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"I want the family farm - the backbone of our country's heritage - to thrive and survive for future generations."

Articles/Press Releases

Fresh Websites Bring in Fresh New Customers

By Jane Eckert

Winter is certainly the opportune time to give a critical review of your website to see if it’s still doing a good job for you.  For some farmers, just getting a website at all remains on the “things to do” list.  However, for most of you that read this column, I would expect that you have a website. 

My first question to you is whether you have redone the look in the past three years or so. The Internet is constantly changing, and what was satisfactory three or four years ago probably does not meet today’s visual standards nor stand up well to your competition. 

Do you still have a website that is geared to smaller screens?  Since most of our desktop computers now have much wider screens, the images on your site should fill the majority of the screen and not leave a large block of solid color on both sides.  Perhaps worse are those that are aligned to the left side of the screen—there was an important reason for that at the time, but those days are gone.   

There is also a much more important reason for the wider sites, and that is to enable larger images.  Larger images show the viewer so much more about your farm with a better quality, and people are attracted to photographs that visually show your business and the fun they will have when they visit. This goes hand in hand with the fact that most people have much faster Internet connections, allowing the designer to use larger images.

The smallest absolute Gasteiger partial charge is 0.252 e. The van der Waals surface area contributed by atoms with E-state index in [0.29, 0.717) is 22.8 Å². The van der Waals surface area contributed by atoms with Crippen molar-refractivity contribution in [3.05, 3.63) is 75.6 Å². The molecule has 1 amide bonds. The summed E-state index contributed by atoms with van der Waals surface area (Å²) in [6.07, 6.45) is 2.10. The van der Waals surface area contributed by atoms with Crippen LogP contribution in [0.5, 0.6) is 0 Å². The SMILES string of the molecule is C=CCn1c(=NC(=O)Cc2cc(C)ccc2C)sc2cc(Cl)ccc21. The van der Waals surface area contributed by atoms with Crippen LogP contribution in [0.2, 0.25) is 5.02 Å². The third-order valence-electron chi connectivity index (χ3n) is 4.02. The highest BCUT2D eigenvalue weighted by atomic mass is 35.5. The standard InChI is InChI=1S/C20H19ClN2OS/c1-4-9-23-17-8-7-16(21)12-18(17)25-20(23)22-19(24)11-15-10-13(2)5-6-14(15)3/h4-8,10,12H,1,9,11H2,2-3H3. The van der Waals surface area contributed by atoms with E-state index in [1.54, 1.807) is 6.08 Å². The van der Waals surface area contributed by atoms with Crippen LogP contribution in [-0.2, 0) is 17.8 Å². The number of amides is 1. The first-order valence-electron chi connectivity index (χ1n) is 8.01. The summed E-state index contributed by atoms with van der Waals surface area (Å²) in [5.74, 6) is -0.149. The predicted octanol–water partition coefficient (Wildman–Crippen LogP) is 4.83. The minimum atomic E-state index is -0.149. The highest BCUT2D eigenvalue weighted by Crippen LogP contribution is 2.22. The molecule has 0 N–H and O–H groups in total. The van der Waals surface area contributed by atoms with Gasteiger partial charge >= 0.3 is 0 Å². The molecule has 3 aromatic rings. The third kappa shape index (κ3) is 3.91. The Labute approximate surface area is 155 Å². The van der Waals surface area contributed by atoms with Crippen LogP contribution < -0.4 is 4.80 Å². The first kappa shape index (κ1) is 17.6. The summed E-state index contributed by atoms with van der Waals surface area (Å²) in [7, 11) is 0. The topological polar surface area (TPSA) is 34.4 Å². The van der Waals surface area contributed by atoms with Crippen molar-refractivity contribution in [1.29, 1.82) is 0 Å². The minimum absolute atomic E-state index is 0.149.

Next, be sure the design and look of your site includes your latest offerings. Have you added a jumping pillow, gem mining, or other features that aren’t shown on your website? Many farms just keep adding pages of copy without changing their overall look and images. Be sure to not only add information, but go through older information to check for accuracy.

Are you using a good balance of color, just a few fonts, and plenty of white space around your text and photos?  This helps make the site inviting and encourages longer guest attention.   Too much color, too many different fonts, and a mess of widgets make it hard for customers to sort out all your information. If everything is shouting at your viewer for attention, then nothing gets heard. Keeping a fresh look to your website also communicates that you are current and on top of the latest internet trends of site development—and that implies that your farm is keeping up with other trends in entertainment as well.

A website is truly your billboard for the world to see, which makes it important to make sure site shows your business’ personality! No one would keep the same brochure copy and pictures for four years, and the same is true for a good website.  Your website needs to stay fresh and attractive, while looking professional. No longer do people want to hear blaring music when they enter a website or see cute animation. Instead, they want to see the farm, your activities and products.

Here are nine essential ideas I encourage you to consider in updating your website:

  1. Make it look professional. Yes, we want the farm experience to be fun, but not gimmicky.
  2. Allow your home page to give an overview of the farm and the guest experience.  The navigation buttons allow you to learn more about the specifics.